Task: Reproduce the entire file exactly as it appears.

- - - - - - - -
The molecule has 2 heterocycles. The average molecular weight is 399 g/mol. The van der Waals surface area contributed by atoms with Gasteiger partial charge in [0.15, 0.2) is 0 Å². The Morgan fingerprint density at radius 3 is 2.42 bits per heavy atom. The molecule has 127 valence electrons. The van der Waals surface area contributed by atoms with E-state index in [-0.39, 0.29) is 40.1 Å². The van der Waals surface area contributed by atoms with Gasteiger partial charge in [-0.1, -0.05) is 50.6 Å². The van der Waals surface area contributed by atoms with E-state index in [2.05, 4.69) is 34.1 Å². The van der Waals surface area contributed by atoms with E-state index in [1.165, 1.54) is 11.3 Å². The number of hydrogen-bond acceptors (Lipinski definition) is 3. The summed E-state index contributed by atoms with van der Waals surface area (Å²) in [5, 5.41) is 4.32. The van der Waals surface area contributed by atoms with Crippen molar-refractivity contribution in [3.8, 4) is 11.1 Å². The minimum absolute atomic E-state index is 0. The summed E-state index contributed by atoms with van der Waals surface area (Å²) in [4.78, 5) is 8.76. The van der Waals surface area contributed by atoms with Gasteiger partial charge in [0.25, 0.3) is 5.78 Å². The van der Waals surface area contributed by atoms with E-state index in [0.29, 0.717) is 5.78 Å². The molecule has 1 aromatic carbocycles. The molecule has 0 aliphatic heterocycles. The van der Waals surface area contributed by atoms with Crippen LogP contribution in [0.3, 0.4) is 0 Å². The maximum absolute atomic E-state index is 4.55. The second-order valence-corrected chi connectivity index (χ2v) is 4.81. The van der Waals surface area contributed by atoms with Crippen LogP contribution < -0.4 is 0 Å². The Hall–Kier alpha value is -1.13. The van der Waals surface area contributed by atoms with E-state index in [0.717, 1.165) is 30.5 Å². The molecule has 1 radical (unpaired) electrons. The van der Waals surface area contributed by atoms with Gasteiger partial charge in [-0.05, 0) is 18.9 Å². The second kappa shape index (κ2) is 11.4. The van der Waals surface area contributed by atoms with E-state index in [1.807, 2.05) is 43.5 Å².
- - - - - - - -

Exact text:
The molecule has 2 heterocycles. The average molecular weight is 399 g/mol. The van der Waals surface area contributed by atoms with Gasteiger partial charge in [0.15, 0.2) is 0 Å². The Morgan fingerprint density at radius 3 is 2.42 bits per heavy atom. The molecule has 127 valence electrons. The van der Waals surface area contributed by atoms with E-state index in [-0.39, 0.29) is 40.1 Å². The van der Waals surface area contributed by atoms with Gasteiger partial charge in [-0.1, -0.05) is 50.6 Å². The van der Waals surface area contributed by atoms with E-state index in [2.05, 4.69) is 34.1 Å². The van der Waals surface area contributed by atoms with E-state index in [1.165, 1.54) is 11.3 Å². The number of hydrogen-bond acceptors (Lipinski definition) is 3. The summed E-state index contributed by atoms with van der Waals surface area (Å²) in [5, 5.41) is 4.32. The van der Waals surface area contributed by atoms with Crippen molar-refractivity contribution in [3.8, 4) is 11.1 Å². The minimum absolute atomic E-state index is 0. The summed E-state index contributed by atoms with van der Waals surface area (Å²) in [4.78, 5) is 8.76. The van der Waals surface area contributed by atoms with Gasteiger partial charge in [0.25, 0.3) is 5.78 Å². The van der Waals surface area contributed by atoms with E-state index in [0.29, 0.717) is 5.78 Å². The molecule has 1 aromatic carbocycles. The molecule has 0 aliphatic heterocycles. The van der Waals surface area contributed by atoms with Crippen LogP contribution in [0.3, 0.4) is 0 Å². The maximum absolute atomic E-state index is 4.55. The second-order valence-corrected chi connectivity index (χ2v) is 4.81. The van der Waals surface area contributed by atoms with Crippen LogP contribution < -0.4 is 0 Å². The Hall–Kier alpha value is -1.13. The van der Waals surface area contributed by atoms with E-state index in [0.717, 1.165) is 30.5 Å². The molecule has 1 radical (unpaired) electrons. The van der Waals surface area contributed by atoms with Gasteiger partial charge in [-0.05, 0) is 18.9 Å². The second kappa shape index (κ2) is 11.4. The van der Waals surface area contributed by atoms with E-state index in [1.807, 2.05) is 43.5 Å².